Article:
You did not say what equipment you will be using. What ever it may be take you time and adhere to known listed beginning loads. Don't 'hot rod' your loads. You are in a learning process.

Please error on the side of safety.

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Old January 28, 2013, 01:43 PM   #9
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Most reloading errors come with speed and if I had to guess some of the safest reloading is done by newbs rather than by guys with a few 1000 rounds under their belt. Take it slow and you'll be fine. Measure every load to start and visually check powder in every case.

If you're wanting to get your feet wet with your first loads the SA revolver cartridges using Trailboss powder is where it's at. With handguns double charges and squibs are the worst things and Trailboss is about the easiest to avoid these issues with. Avoid powders like TiteGroup. They fill very little of a case and double and even tripple charges are easiliy done.

Next comes bolt action and single shot rifles using H4895 and Trailboss powders for the same reasons I mentioned above. It's easy to SEE if you have close to the right powder in them and both don't care if you're a little short.

The biggest and sometimes hardest thing I can recommend actually has nothing to do with the reloading but instead with the shooting. If something don't feel right, STOP and figure things out. Following a stuck bullet up with another round does bad things to guns.
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Old January 28, 2013, 01:54 PM   #10
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My best suggestion would be to find a mentor. Someone who has loaded a few thousand rounds of various cartridges and goes by the book. I was lucky enough to have had a friend in college who showed me how on his RCBS rockchucker. We loaded thousands of rounds of .38 Special and .357 Magnum together for several years, until I got my own press. When I bought my first centerfire rifle (a .243 Win), we also bought dies at the same time and he showed me how easy it was to load for that, too. (It just took a little less powder than his .270 Win.) He had studied on his own for a while, and then met a game warden who was an avid reloader. That was how he learned. I am teaching my oldest son, and also one of his buddies. It isn't difficult, but is serious stuff. It just is a lot less nerve wracking to have someone on board who can make sure you don't make a serious error.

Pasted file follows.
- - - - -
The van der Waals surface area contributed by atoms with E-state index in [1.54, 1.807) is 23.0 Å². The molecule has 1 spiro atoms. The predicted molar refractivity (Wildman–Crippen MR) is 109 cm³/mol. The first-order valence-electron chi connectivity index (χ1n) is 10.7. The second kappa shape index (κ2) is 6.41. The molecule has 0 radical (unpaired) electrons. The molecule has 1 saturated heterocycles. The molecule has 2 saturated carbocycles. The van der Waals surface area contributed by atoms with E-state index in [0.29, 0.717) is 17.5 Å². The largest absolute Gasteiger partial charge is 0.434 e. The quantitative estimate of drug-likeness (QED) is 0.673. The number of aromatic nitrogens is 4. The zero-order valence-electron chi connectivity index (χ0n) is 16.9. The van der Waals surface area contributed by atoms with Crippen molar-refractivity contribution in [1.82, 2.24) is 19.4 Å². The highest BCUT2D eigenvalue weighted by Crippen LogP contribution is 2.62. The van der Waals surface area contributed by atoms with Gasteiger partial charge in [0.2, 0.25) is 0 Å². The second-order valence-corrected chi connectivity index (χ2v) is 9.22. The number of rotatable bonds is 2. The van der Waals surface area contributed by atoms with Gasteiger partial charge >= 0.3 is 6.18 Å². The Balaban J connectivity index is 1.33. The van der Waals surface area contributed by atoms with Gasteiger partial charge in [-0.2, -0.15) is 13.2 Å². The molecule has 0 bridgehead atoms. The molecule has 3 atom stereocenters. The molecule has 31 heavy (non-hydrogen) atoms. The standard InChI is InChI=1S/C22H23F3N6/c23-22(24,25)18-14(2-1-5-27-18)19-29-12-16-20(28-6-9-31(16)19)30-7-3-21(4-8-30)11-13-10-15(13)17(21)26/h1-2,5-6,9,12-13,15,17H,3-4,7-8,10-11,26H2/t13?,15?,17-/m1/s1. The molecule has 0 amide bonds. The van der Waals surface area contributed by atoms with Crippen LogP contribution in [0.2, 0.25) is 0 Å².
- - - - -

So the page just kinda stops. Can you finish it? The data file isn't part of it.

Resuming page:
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Old January 28, 2013, 03:09 PM   #11
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Quote:
Safest? Use H-4931SC in any common handgun cartridge, even the most negligent reloader will be safe.
If you don't get enough pressure, and you stick a bullet in the bore, there's nothing about that situation that is safe.

If you want the SAFEST, and also the EASIEST cartridge to learn on, I truly believe it's the .38 Special...to be fired in any .357 Magnum revolver. And for many, many reasons.

You didn't put either of those in your list in the original post.
Do you really not own a .357 Magnum revolver?!
Then before you start any handoading, let's take care of the basics. You really need a .357 Magnum revolver! We all need at least a couple.
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Old January 28, 2013, 03:19 PM   #12
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I'd say they are all safe to learn on. I started a year ago with 9mm and .223. Used Titegroup in my 9mm and H4895 in my .223. As long as you follow the recipes and work the load up from min to max and look for signs of over pressure then you should have no problem.

One thing that was preached over an over to me by my dad ( AF 20+ years) and the military when I was in, was attention to detail, attention to detail and attention to detail. As long as you pay attention to detail, you'll be safe as anyone when loading any caliber.
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Old January 28, 2013, 03:19 PM   #13
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I load alot of Trailboss... you pretty much can't double charge a load without compression...

so caliber aside, I guess I'd rather look at powders... I generally like a full case of powder when I set a bullet on the case mouth... more than a double charge issue, I like powders that fill the case, of which there are many for both rifles & pistols because I'm sure I'll get a good ignition... never liked such a small amount of powder, that boxing the cartridges bullet down might get me misfires, because of the position of the powder charge...
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Old January 28, 2013, 03:35 PM   #14
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Do you really not own a .357 Magnum revolver?